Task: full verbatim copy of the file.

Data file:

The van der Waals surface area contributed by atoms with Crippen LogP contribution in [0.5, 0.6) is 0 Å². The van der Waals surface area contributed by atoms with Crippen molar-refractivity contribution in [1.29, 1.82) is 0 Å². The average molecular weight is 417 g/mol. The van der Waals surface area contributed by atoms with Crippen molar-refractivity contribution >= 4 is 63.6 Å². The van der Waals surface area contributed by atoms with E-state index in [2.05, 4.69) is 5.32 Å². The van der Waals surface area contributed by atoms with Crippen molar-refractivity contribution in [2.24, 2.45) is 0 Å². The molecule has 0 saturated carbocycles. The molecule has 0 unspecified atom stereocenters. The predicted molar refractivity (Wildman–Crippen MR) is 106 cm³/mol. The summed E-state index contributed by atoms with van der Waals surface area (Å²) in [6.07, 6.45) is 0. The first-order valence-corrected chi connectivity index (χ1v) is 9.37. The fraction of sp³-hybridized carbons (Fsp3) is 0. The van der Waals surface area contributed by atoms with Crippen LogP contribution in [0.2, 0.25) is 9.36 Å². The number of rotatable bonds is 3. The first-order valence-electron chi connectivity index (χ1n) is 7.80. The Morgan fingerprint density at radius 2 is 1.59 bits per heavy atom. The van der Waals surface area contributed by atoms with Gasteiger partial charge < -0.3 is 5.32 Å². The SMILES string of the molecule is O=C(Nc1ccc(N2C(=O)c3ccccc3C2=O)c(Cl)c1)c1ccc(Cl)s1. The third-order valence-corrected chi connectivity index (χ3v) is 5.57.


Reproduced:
The van der Waals surface area contributed by atoms with Crippen LogP contribution in [0.5, 0.6) is 0 Å². The van der Waals surface area contributed by atoms with Crippen molar-refractivity contribution in [1.29, 1.82) is 0 Å². The average molecular weight is 417 g/mol. The van der Waals surface area contributed by atoms with Crippen molar-refractivity contribution >= 4 is 63.6 Å². The van der Waals surface area contributed by atoms with E-state index in [2.05, 4.69) is 5.32 Å². The van der Waals surface area contributed by atoms with Crippen molar-refractivity contribution in [2.24, 2.45) is 0 Å². The molecule has 0 saturated carbocycles. The molecule has 0 unspecified atom stereocenters. The predicted molar refractivity (Wildman–Crippen MR) is 106 cm³/mol. The summed E-state index contributed by atoms with van der Waals surface area (Å²) in [6.07, 6.45) is 0. The first-order valence-corrected chi connectivity index (χ1v) is 9.37. The fraction of sp³-hybridized carbons (Fsp3) is 0. The van der Waals surface area contributed by atoms with Crippen LogP contribution in [0.2, 0.25) is 9.36 Å². The number of rotatable bonds is 3. The first-order valence-electron chi connectivity index (χ1n) is 7.80. The Morgan fingerprint density at radius 2 is 1.59 bits per heavy atom. The van der Waals surface area contributed by atoms with Gasteiger partial charge < -0.3 is 5.32 Å². The SMILES string of the molecule is O=C(Nc1ccc(N2C(=O)c3ccccc3C2=O)c(Cl)c1)c1ccc(Cl)s1. The third-order valence-corrected chi connectivity index (χ3v) is 5.57.